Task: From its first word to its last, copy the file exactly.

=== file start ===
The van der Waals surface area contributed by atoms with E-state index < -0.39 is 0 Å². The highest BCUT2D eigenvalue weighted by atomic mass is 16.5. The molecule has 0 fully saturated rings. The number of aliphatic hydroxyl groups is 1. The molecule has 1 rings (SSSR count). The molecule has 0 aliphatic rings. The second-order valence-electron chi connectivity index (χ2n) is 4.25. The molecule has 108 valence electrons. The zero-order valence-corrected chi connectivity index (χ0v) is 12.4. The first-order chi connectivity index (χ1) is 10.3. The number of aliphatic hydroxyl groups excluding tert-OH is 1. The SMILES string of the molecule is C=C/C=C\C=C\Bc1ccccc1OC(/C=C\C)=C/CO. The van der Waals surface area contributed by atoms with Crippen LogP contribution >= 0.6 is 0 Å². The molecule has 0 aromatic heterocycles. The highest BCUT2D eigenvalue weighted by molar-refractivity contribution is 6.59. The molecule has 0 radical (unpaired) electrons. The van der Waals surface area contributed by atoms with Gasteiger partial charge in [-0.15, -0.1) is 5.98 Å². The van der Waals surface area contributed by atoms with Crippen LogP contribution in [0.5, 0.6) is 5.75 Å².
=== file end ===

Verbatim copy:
The van der Waals surface area contributed by atoms with E-state index < -0.39 is 0 Å². The highest BCUT2D eigenvalue weighted by atomic mass is 16.5. The molecule has 0 fully saturated rings. The number of aliphatic hydroxyl groups is 1. The molecule has 1 rings (SSSR count). The molecule has 0 aliphatic rings. The second-order valence-electron chi connectivity index (χ2n) is 4.25. The molecule has 108 valence electrons. The zero-order valence-corrected chi connectivity index (χ0v) is 12.4. The first-order chi connectivity index (χ1) is 10.3. The number of aliphatic hydroxyl groups excluding tert-OH is 1. The SMILES string of the molecule is C=C/C=C\C=C\Bc1ccccc1OC(/C=C\C)=C/CO. The van der Waals surface area contributed by atoms with Crippen LogP contribution >= 0.6 is 0 Å². The molecule has 0 aromatic heterocycles. The highest BCUT2D eigenvalue weighted by molar-refractivity contribution is 6.59. The molecule has 0 radical (unpaired) electrons. The van der Waals surface area contributed by atoms with Gasteiger partial charge in [-0.15, -0.1) is 5.98 Å². The van der Waals surface area contributed by atoms with Crippen LogP contribution in [0.5, 0.6) is 5.75 Å².